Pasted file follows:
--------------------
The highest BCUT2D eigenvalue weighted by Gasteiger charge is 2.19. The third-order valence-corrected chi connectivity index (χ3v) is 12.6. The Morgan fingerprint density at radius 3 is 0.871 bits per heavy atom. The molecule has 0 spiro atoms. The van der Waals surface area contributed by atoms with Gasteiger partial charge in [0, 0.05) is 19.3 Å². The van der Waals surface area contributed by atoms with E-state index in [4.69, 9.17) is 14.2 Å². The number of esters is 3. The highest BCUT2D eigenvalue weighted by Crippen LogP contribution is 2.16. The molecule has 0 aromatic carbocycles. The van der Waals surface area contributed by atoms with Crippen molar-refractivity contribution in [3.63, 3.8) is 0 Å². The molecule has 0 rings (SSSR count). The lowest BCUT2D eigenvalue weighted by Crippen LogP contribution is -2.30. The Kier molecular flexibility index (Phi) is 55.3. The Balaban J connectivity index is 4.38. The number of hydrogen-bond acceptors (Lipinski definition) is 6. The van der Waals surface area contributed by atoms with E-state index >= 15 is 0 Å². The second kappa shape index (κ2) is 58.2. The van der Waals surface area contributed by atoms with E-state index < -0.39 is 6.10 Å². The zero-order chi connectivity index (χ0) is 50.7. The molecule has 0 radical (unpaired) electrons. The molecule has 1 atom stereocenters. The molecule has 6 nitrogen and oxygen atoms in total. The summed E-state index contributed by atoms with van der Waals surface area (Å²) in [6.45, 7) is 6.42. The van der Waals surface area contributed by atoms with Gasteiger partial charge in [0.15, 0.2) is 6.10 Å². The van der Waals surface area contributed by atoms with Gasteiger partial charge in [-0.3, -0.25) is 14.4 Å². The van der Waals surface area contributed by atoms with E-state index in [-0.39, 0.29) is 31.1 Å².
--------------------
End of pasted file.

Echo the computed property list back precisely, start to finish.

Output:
The highest BCUT2D eigenvalue weighted by Gasteiger charge is 2.19. The third-order valence-corrected chi connectivity index (χ3v) is 12.6. The Morgan fingerprint density at radius 3 is 0.871 bits per heavy atom. The molecule has 0 spiro atoms. The van der Waals surface area contributed by atoms with Gasteiger partial charge in [0, 0.05) is 19.3 Å². The van der Waals surface area contributed by atoms with E-state index in [4.69, 9.17) is 14.2 Å². The number of esters is 3. The highest BCUT2D eigenvalue weighted by Crippen LogP contribution is 2.16. The molecule has 0 aromatic carbocycles. The van der Waals surface area contributed by atoms with Crippen molar-refractivity contribution in [3.63, 3.8) is 0 Å². The molecule has 0 rings (SSSR count). The lowest BCUT2D eigenvalue weighted by Crippen LogP contribution is -2.30. The Kier molecular flexibility index (Phi) is 55.3. The Balaban J connectivity index is 4.38. The number of hydrogen-bond acceptors (Lipinski definition) is 6. The van der Waals surface area contributed by atoms with E-state index >= 15 is 0 Å². The second kappa shape index (κ2) is 58.2. The van der Waals surface area contributed by atoms with E-state index < -0.39 is 6.10 Å². The zero-order chi connectivity index (χ0) is 50.7. The molecule has 0 radical (unpaired) electrons. The molecule has 1 atom stereocenters. The molecule has 6 nitrogen and oxygen atoms in total. The summed E-state index contributed by atoms with van der Waals surface area (Å²) in [6.45, 7) is 6.42. The van der Waals surface area contributed by atoms with Gasteiger partial charge in [0.15, 0.2) is 6.10 Å². The van der Waals surface area contributed by atoms with Gasteiger partial charge in [-0.3, -0.25) is 14.4 Å². The van der Waals surface area contributed by atoms with E-state index in [-0.39, 0.29) is 31.1 Å².